‘You are what you eat’
Third-generation Iowa farmer (and registered Republican) speaks out against GMOs
Howard Vlieger does not fit the stereotype that some people may have of a person strongly opposed to GMOs (genetically modified organisms). He’s no tree-huggin’, long-haired liberal, in other words.
Rather, the 52-year-old third-generation Iowa farmer and widely traveled anti-GMO activist is “a registered Republican and a firm believer in the Second Amendment,” he said in a recent noontime phone interview from Irvine, where he was readying himself for a speaking engagement that evening.
Vlieger—who also describes himself as “a student of the soil” and “a crop and livestock-nutrition adviser”—will be in Butte County today, Jan. 30, to deliver informational talks at two local Granges. His Chico presentation will take place at the Chico Grange Hall at 4 p.m., followed by a talk at the Thermalito Grange Hall, in Oroville, at 7:30 p.m. Vlieger’s local talks are presented by the California State Grange, Label GMOs and Moms Across America, “a national coalition of unstoppable moms committed to empowering millions to educate themselves about GMOs and related pesticides, get GMOs labeled and offer GMO-free and organic solutions,” as the Moms Across America website puts it.
Vlieger has become an in-demand speaker, in part due to the fact that he is one of a team of eight people—including Judy Carman, a well-known GMO researcher who works as an associate professor of biochemistry at Flinders University in Australia—who authored a long-term study published in June of last year in the Journal of Organic Systems that found that pigs fed a combination of genetically engineered corn and soybeans experience more frequent uterine enlargement and severe inflammation of the stomach than do those fed a non-GMO diet.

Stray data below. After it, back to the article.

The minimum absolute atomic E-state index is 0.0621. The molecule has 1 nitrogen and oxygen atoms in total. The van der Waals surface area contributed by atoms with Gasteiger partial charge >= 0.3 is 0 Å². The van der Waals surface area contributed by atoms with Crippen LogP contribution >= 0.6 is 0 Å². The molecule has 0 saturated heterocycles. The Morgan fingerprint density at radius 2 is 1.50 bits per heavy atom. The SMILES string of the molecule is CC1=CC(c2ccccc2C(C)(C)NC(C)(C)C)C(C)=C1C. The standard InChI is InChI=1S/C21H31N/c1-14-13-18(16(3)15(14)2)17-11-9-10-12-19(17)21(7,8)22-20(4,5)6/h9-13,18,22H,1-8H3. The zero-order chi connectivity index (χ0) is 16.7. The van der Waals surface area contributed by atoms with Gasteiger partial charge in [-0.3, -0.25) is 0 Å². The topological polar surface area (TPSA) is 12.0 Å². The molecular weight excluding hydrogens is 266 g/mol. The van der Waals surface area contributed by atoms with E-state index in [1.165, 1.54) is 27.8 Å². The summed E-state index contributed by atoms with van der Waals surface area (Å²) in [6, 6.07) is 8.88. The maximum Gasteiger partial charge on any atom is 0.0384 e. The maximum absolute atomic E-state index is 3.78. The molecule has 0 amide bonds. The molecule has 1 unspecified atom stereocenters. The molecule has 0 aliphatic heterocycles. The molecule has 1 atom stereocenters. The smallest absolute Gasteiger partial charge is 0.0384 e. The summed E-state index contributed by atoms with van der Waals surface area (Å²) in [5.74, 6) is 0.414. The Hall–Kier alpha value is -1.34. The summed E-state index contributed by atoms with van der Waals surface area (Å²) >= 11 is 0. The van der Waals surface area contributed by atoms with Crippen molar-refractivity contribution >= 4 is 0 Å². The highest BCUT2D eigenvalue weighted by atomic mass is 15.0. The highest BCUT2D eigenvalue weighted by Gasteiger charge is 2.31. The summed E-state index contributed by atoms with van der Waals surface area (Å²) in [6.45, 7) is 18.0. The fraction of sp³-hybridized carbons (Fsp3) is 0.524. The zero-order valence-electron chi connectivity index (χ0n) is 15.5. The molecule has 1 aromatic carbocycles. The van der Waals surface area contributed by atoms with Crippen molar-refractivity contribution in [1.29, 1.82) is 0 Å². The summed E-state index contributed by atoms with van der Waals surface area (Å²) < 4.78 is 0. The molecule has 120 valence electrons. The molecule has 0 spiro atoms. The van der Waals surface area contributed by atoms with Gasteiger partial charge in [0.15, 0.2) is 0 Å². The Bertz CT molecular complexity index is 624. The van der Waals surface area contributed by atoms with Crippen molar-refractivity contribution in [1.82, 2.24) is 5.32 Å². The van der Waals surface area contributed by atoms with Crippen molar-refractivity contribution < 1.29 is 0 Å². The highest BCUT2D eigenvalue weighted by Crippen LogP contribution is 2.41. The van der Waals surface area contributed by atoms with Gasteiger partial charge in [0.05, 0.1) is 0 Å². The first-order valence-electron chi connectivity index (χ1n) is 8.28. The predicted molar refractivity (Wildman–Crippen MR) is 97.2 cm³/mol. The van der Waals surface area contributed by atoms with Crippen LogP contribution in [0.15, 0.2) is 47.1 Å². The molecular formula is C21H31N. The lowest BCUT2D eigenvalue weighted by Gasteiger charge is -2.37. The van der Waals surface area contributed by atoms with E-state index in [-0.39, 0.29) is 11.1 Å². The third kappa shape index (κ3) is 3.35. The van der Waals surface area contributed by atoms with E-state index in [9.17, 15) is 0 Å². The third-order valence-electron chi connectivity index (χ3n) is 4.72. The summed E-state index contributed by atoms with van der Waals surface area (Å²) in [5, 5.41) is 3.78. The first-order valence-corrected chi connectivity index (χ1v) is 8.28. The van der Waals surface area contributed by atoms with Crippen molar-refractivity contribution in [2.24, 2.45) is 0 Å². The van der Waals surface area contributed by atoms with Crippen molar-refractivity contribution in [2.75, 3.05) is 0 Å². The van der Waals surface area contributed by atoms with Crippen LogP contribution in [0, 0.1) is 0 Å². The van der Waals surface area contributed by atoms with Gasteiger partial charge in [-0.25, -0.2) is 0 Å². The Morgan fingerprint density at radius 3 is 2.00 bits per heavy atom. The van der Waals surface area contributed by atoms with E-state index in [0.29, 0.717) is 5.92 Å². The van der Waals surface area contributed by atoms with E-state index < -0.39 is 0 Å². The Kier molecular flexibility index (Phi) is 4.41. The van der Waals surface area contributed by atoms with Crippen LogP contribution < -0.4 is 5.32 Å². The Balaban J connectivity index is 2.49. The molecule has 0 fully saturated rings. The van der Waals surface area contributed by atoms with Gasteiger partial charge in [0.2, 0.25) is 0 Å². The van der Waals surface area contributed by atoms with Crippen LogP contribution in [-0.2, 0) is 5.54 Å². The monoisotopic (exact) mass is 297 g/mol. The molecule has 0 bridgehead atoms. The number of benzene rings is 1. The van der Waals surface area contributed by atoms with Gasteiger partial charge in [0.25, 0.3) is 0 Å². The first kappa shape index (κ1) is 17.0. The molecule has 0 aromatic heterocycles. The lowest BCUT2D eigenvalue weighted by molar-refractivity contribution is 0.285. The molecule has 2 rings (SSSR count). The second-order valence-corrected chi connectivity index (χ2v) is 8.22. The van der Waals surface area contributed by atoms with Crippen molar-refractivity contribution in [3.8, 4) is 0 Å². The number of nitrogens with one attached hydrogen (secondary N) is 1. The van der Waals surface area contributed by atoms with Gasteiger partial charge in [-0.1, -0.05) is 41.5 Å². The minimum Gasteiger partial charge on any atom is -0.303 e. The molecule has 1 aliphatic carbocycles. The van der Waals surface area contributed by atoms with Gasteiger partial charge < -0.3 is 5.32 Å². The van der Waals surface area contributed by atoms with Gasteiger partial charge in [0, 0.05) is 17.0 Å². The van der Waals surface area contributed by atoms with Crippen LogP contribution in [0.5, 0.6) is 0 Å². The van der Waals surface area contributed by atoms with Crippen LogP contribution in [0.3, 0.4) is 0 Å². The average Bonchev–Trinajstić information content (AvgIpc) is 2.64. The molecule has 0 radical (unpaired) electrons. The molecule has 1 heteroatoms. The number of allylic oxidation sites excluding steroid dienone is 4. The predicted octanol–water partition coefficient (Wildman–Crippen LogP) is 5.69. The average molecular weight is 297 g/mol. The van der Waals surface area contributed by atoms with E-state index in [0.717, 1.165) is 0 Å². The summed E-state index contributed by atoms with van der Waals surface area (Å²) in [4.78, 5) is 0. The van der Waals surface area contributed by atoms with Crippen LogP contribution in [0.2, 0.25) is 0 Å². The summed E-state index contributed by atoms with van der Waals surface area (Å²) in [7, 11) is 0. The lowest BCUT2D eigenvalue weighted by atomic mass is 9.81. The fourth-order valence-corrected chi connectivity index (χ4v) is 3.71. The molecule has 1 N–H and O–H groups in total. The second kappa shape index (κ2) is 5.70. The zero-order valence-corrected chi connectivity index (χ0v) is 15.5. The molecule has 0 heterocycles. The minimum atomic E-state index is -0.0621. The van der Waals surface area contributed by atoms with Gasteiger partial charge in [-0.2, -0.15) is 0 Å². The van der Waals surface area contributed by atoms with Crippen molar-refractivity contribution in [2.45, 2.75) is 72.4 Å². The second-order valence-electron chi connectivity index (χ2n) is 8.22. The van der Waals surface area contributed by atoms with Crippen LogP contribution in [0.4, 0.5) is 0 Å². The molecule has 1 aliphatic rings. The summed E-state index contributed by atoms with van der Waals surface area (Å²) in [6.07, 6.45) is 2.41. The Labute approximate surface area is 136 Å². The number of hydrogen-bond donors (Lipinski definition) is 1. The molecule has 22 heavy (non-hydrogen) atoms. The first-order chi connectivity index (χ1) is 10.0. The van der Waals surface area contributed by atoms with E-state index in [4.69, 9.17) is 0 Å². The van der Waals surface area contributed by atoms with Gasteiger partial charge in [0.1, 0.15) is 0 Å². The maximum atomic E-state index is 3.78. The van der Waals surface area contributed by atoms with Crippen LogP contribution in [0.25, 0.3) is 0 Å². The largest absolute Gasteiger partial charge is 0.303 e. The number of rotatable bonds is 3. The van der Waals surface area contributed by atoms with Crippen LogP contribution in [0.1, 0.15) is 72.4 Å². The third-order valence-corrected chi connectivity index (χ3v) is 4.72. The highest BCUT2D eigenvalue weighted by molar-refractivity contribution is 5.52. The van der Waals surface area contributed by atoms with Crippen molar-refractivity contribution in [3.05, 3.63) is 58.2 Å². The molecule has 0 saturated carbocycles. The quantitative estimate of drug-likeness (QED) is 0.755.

Vlieger said his “must-know” talk—which will cover in significant detail the findings of the study and its implications for the health of humans, who, according to Carman, have digestive systems similar to those of pigs—is aimed at everyone from “consumers to producers, and all points in between.”
There has been, since the late 1990s, a “significant fundamental change in crop production that is having an upstream effect on what’s going into the food supply,” Vlieger said, referring to the introduction of GMOs and the accompanying herbicides and pesticides that become necessary in the production of GMO crops. “The side effects that are being documented more and more all the time are in the soil itself, as well as in the livestock that is consuming these crops. …
“We started witnessing problems in livestock in 1998, when we first started feeding genetically engineered crops to animals,” Vlieger said. “First, we noticed conception problems.” Also in 1998, “we noticed different digestive issues and immune system problems.” Beyond the ample anecdotal evidence that Vlieger and his farming colleagues had amassed, the June 2013 study provided “solid statistical, scientific findings” that pigs overall had “a 260 percent increase in the number of them who had severe inflammation in their stomachs, severe stomach erosion,” including ulcers, after consuming GMO soy and corn.